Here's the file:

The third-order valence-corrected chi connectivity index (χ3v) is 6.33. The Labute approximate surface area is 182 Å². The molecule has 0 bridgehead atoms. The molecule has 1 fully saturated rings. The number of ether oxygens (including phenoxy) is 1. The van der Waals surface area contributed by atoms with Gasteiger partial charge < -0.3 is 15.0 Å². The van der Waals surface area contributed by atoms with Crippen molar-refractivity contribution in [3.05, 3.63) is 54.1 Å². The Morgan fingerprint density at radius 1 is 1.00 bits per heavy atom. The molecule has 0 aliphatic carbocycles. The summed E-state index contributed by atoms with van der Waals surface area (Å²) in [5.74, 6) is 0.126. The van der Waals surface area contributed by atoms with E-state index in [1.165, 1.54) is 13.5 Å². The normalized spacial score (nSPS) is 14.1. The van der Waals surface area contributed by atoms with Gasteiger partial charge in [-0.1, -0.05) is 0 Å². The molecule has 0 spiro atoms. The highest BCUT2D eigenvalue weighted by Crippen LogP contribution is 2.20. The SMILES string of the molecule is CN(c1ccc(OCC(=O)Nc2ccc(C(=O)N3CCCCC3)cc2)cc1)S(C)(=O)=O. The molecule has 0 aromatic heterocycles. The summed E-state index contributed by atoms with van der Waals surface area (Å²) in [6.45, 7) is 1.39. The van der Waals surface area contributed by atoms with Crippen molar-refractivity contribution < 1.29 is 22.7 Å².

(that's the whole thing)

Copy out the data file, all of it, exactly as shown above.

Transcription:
The third-order valence-corrected chi connectivity index (χ3v) is 6.33. The Labute approximate surface area is 182 Å². The molecule has 0 bridgehead atoms. The molecule has 1 fully saturated rings. The number of ether oxygens (including phenoxy) is 1. The van der Waals surface area contributed by atoms with Gasteiger partial charge < -0.3 is 15.0 Å². The van der Waals surface area contributed by atoms with Crippen molar-refractivity contribution in [3.05, 3.63) is 54.1 Å². The Morgan fingerprint density at radius 1 is 1.00 bits per heavy atom. The molecule has 0 aliphatic carbocycles. The summed E-state index contributed by atoms with van der Waals surface area (Å²) in [5.74, 6) is 0.126. The van der Waals surface area contributed by atoms with E-state index in [1.165, 1.54) is 13.5 Å². The normalized spacial score (nSPS) is 14.1. The van der Waals surface area contributed by atoms with Gasteiger partial charge in [-0.1, -0.05) is 0 Å². The molecule has 0 spiro atoms. The highest BCUT2D eigenvalue weighted by Crippen LogP contribution is 2.20. The SMILES string of the molecule is CN(c1ccc(OCC(=O)Nc2ccc(C(=O)N3CCCCC3)cc2)cc1)S(C)(=O)=O. The molecule has 0 aromatic heterocycles. The summed E-state index contributed by atoms with van der Waals surface area (Å²) in [6.45, 7) is 1.39. The van der Waals surface area contributed by atoms with Crippen molar-refractivity contribution < 1.29 is 22.7 Å².